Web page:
For Public Defender, Shark Years Led to Service
When Carlos Martínez, who was recently elected public defender for the 11th Judicial Court, found out that he was the first Cuban-American to be elected to this role in the U.S., he was surprised.
“There are Hispanic public defenders in Texas and California, but it came as a surprise that none were Cuban-American,” he said.
Martínez came to Miami in 1969 on the Freedom Flights when he was only 9 years old. He remembers when the thought of going into law first entered his mind: As an altar boy, a priest suggested the career for him because of his argumentative nature.
That skill came in handy when he enrolled at Miami Dade College and took an English course that stressed not only writing, but speaking.
“You actually had to speak and support your paper,” he said. “That was very memorable because it was an opportunity for me to realize that I could actually present arguments and explain what my thoughts were, not just on paper but also speaking. We were challenged, so that was very valuable.”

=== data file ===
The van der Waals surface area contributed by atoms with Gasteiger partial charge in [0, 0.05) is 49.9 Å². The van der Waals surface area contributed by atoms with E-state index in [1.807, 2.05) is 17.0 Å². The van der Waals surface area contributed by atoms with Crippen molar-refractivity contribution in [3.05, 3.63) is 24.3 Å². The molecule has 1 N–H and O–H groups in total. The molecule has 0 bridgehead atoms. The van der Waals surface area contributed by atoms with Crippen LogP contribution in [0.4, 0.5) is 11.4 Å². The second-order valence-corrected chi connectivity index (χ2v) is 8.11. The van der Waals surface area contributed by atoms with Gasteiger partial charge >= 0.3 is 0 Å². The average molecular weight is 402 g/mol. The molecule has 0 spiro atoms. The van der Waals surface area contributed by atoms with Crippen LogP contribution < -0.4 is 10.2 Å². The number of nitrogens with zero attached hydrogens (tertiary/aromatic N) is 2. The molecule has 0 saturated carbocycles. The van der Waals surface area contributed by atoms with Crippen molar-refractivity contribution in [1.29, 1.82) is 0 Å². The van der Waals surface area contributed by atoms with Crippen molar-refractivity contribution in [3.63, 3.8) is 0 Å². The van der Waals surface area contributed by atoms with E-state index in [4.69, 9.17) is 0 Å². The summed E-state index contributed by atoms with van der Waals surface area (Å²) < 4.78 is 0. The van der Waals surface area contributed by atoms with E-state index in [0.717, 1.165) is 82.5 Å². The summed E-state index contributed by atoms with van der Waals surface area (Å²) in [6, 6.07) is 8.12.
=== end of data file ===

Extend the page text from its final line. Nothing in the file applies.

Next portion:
Martínez, the chief assistant public defender under Bennett H. Brummer, will take office in January 2009 when Brummer, the longest-serving elected official in Miami-Dade County, steps down after serving eight four-year terms in office.
He hopes his election will inspire other minorities to seek careers in public law and fight for people’s rights.
Known widely for his efforts for juvenile justice reform, his work on drug courts, offender rehabilitation and children’s legal needs, Martínez plans to also tackle mental health and veteran trauma rehabilitation issues.
He said he’s focused on protecting the role of public defender after a 9 percent budget cut last year resulted in a loss of employees in the public defender’s office.
“The public defender role is a constitutional role – to protect the individual that cannot afford an attorney,” he said. “Right now we’re fighting to stay alive and ensure that the right to an attorney really means something.”
— Natalia Maldonado